Home » Sections » Arts » Coppers and robbers do brilliantly across the pond

Coppers and robbers do brilliantly across the pond

By Ariel Wittenberg

Section: Arts

December 3, 2010

Apparently, “Law and Order: Los Angeles” wasn’t the only Dick Wolf creation to launch this season. Indeed, unbeknown to many viewers this side of the Atlantic, the “Law and Order” creator has launched a new version of the longtime-running crime drama, “Law and Order: UK” in conjunction with BBC America. Thankfully, this new addition to the “Law and Order” family is worthy of the brand.

Those caught up in the current anglophilia that has hit the United States with the simultaneous release of the seventh “Harry Potter” film and the announcement of Prince William’s royal engagement, will get a kick out of this series in which the detectives say words like “bloke” and “sod” and call each other “Neanderthals” for not speaking French while the Crown Prosecutors wear robes and wigs in court and, in one scene, offer a suspect tea before beginning the interrogation.

While it is entirely possible that the novelty of the British legal system—not to mention those accents—could act as a smokescreen to the actual quality of the show, in this case it is simply not so (although the show’s BBC America website does contain a “British terms glossary” for American fans).

Set in London, “Law and Order: UK” retains the original’s form, with the first half of each episode being devoted to the detectives and the second being devoted to the attorneys, or Crown Prosecutors. Similarly, “UK” maintains the familiar grit of the original—the scenes are shot with handheld cameras and cases occur across class lines—but with a definitive British twist.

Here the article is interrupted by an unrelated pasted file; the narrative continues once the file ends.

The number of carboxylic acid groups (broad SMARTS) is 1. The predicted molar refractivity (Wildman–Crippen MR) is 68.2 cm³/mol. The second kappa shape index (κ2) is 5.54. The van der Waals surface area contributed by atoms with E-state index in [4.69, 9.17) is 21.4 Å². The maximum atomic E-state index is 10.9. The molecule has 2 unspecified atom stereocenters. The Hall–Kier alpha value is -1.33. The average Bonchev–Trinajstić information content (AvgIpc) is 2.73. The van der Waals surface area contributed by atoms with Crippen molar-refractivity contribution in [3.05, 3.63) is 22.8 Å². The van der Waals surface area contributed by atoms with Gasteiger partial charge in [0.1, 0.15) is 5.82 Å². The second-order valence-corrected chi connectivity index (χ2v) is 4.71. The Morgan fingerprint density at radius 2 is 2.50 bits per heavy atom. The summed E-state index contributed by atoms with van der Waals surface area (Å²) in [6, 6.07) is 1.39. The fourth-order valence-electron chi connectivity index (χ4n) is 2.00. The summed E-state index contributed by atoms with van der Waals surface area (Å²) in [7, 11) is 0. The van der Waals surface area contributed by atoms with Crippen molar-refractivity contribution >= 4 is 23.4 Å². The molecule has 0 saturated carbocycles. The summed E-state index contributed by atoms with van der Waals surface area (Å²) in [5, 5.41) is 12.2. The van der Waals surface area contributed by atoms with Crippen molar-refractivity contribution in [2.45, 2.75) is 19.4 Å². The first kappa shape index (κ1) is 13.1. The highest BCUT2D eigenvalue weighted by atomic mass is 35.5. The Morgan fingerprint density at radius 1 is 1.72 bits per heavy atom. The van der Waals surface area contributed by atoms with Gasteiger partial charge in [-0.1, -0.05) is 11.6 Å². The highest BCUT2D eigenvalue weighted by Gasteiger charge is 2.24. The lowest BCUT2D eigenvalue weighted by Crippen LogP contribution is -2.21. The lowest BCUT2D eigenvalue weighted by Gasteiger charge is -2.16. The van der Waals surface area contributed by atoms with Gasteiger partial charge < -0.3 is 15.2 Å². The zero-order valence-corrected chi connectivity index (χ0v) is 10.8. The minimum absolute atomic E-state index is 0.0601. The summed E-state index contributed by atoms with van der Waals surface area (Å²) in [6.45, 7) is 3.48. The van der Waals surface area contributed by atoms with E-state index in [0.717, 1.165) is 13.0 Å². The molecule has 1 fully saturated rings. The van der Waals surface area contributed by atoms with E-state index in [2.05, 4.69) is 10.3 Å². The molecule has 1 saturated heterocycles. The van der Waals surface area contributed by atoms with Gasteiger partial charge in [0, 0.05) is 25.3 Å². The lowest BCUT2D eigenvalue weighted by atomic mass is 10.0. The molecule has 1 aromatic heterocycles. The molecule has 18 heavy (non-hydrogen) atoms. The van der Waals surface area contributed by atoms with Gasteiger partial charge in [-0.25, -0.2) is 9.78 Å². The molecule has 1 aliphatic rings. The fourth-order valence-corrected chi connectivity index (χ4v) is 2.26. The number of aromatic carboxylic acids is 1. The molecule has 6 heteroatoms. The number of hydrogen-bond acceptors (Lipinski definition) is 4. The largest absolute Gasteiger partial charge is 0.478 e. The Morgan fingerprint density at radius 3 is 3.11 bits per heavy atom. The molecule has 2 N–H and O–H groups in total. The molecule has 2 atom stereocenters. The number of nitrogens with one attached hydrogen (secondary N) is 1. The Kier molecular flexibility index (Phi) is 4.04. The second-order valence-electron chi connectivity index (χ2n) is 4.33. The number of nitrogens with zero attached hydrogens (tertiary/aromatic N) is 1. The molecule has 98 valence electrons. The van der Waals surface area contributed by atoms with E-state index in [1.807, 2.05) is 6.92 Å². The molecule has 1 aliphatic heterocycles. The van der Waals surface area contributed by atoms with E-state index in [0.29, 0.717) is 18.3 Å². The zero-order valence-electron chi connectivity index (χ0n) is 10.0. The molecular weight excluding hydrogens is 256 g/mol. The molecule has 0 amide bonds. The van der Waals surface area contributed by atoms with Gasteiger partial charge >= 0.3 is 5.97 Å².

For example, the preamble of the original memorized by so many avid fans (“in the criminal justice system, the people are protected by two separate yet equally important groups”) is both present and intact in the U.K. version, except for the substitution of calling the attorneys who prosecute the offenders “Crown Prosecutors” instead of “District Attorneys.”

While the theme song of the show is entirely different from the American version, it sets the tone for a show that is like-minded to the original, with the same dignity and grit but in a different city on a different continent.

For crime-show fanatics, it is especially fun to compare the differences between the two legal systems—beyond just the wigs or lack thereof.

The detectives have access to cameras that monitor seemingly every street corner, enabling them to check every suspects alibi—something that would never fly in the United States. Yet while this constitutes what the ACLU would most likely label a gross infringement on civil liberties, there seems to be more care put into ensuring that the Crown Prosecutors have “the bad guy” before going to trial than there is in the original.

Additionally, in the U.K. version, law enforcement officials do not carry guns, making chase scenes all the more intriguing.

Die-hard fans of the original “Law and Order” may not appreciate the change in legal system or venue—after all, I myself have argued that New York City is just as much of a character in the series as the detectives themselves—London proves to give the Big Apple a run for its money.

And while no cops show could every live up to the original, make no mistake: “Law and Order: UK” is bloody brilliant.

Menu Title